Idaho: Tax increase bills sent to full House - Measures would raise sales tax for year, hike taxes on wine, beer and cigarettes

Betsy Z. Russell
The Spokesman-Review Staff writer


BOISE, IDAHO_ The legislative logjam finally broke Wednesday in the House tax committee, as the panel agreed to send several tax-increase bills to the full House -- but agreed so reluctantly that one member was literally holding her nose.

"I am so opposed to tax increases that I have to explain my vote," said Rep. Shirley McKague, R-Meridian, who pinched her nose shut with her fingers as she voted. "I want to show that I'm not as bull-headed as the gentleman on the second floor (the governor). I am willing to try. This gets us off the dime."

The measures would raise Idaho's 5 percent sales tax by half a cent for one year; hike the cigarette tax by 72 cents to $1 per pack; and move up some income tax payments to a quarterly schedule in a one-time maneuver that would raise $80 million next year.

The bills were sent to the full House without recommendation, which means that members of the House Revenue and Taxation Committee aren't bound to support them in the full House. Several said they wouldn't.

"Every member of the House ought to be accountable for the way they feel on these issues," said Rep. Dell Raybould, R-Rexburg. "I'm not saying I'm going to vote for any of these on the floor."

The committee also approved a bill to increase Idaho's beer and wine taxes for the first time in 30 years. The measure, which will come back to the Revenue and Taxation Committee for a hearing, would bump Idaho's tax rate up to the national average.

House Speaker Bruce Newcomb, R-Burley, told the committee, "The lobbyists for beer and wine have really been effective over the years. ... Beer has not been raised since 1961. Wine has not been raised since 1971."

Newcomb proposed all of the bills Wednesday except for the quarterly-payments bill, which the committee wrote on its own. It took the direct involvement of the House speaker to get the strongly anti-tax committee to act, in a legislative session that has stretched into its 87th day because of the House panel's unwillingness to raise taxes. Gov. Dirk Kempthorne started off the session in January with a call to raise taxes to make up a $200 million budget shortfall next year.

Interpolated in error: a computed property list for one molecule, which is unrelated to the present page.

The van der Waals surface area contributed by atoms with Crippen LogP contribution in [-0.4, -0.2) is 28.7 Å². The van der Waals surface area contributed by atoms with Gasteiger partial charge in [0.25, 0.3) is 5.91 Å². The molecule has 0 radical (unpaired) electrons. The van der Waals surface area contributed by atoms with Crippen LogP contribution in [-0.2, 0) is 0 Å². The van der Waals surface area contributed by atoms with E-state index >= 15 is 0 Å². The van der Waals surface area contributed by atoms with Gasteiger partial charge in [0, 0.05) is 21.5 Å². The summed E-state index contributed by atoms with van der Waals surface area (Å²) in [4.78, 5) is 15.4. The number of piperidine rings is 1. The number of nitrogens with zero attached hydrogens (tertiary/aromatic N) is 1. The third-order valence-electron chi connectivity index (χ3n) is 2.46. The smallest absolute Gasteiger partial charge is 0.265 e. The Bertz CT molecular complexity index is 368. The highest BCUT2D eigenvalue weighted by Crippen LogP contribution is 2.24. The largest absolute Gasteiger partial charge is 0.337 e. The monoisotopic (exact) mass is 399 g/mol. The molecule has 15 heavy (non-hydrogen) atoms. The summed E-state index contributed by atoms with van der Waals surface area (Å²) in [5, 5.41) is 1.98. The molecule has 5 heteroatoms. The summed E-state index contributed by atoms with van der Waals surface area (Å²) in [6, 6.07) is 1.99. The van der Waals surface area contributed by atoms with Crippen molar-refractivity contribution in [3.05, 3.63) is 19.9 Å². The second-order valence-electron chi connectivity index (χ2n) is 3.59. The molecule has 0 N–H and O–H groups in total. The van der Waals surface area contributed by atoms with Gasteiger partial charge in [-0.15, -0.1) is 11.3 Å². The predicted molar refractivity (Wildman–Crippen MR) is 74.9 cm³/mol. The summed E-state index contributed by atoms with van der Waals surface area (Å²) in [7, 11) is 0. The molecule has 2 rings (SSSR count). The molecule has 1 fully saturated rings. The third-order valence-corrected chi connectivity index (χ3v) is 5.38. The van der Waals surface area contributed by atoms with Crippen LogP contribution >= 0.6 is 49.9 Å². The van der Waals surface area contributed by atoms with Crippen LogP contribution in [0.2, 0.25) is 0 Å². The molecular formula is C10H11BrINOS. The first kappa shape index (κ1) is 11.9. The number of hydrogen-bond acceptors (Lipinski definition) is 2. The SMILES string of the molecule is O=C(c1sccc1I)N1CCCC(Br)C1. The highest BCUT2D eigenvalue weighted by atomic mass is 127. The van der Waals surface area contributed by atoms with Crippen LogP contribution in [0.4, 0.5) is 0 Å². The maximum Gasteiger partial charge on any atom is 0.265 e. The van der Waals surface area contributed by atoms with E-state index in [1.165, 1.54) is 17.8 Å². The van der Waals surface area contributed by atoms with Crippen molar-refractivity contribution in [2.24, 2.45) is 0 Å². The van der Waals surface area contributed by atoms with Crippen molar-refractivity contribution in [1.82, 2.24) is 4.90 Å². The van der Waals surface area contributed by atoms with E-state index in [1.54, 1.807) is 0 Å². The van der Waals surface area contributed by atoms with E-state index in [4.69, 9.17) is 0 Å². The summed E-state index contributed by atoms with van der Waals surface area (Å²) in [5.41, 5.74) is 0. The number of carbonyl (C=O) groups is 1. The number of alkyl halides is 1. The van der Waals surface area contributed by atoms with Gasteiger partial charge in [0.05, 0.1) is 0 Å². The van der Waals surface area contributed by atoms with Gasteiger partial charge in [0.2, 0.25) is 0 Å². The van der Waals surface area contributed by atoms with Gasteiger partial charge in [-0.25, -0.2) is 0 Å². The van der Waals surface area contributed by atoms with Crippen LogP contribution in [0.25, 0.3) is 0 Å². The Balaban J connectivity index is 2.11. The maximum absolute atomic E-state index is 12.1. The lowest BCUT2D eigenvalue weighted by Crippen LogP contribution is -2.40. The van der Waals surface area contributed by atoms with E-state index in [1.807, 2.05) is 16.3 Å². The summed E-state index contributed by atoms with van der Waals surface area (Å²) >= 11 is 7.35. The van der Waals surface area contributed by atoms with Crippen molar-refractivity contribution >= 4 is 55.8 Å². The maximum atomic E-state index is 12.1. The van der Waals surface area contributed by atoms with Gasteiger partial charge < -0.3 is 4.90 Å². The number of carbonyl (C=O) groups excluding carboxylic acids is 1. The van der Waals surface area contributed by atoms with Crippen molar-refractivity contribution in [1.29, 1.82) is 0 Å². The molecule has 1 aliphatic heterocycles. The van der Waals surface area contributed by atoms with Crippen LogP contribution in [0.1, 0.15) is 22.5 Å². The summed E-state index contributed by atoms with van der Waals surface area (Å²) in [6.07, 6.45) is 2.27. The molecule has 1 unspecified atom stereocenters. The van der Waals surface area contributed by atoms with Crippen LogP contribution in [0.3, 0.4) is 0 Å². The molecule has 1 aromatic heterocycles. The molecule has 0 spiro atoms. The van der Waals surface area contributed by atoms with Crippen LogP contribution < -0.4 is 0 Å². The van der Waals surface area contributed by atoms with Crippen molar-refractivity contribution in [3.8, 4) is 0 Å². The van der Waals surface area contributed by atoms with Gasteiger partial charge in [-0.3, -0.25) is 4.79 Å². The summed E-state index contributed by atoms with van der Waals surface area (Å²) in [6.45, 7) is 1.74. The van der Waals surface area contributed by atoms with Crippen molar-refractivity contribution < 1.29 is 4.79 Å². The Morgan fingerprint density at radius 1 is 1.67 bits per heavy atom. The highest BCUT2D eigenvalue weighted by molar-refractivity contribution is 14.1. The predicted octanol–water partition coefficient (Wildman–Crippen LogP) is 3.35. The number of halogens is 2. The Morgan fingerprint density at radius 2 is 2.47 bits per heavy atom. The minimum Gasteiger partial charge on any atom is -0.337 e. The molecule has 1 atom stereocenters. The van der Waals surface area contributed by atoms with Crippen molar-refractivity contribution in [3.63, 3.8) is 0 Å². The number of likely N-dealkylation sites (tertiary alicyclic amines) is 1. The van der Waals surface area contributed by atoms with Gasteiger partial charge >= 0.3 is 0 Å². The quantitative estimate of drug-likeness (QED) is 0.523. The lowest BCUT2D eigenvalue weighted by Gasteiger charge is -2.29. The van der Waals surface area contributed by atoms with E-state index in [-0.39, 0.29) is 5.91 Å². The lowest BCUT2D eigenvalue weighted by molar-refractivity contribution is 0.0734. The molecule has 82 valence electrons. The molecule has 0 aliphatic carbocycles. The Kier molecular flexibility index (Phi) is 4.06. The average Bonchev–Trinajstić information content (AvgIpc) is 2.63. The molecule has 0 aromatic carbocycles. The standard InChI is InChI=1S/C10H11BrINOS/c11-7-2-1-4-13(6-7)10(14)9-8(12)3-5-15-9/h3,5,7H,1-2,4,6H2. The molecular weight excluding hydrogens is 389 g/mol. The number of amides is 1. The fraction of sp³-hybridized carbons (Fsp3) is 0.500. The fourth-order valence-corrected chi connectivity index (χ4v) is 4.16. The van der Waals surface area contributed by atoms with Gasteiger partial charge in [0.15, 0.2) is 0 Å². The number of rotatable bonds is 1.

Brian Whitlock, Kempthorne's chief of staff, said after the committee meeting, "I think we made light-years of progress today."

The new bills raise only $137 million, still far short of the mark Kempthorne set, and he has already hinted he'd veto the quarterly-payments plan. Because it shifts money from one year's budget to another, it just pushes the shortfall back a year, he said.

But Whitlock said the committee's action was a start.

"We applaud the recognition by key members of this committee that yes, none of this is easy, none of us wants to be in this position. But in order to maintain the critical services that the state provides, including education, including public safety, some kind of revenue enhancement was necessary," Whitlock said. "It has taken time to come to that realization, as it took time for the governor to come to that realization."

The bills could end up being amended in the House or the Senate, and a conference committee between the two houses is a possibility to work out differences.

Newcomb said the House likely will debate all the tax bills together, either on Friday or Monday.

"I hate 'em all equally," Newcomb said. "These are not easy issues."

Newcomb said the heart of the problem isn't the governor, the Senate, or anyone else -- it's the economy, which took a nosedive and caused the huge shortfall in state tax revenues.

House Assistant Majority Leader Mike Moyle, R-Star, said, "I know we're all holding our noses ... but we've got to get things moving."


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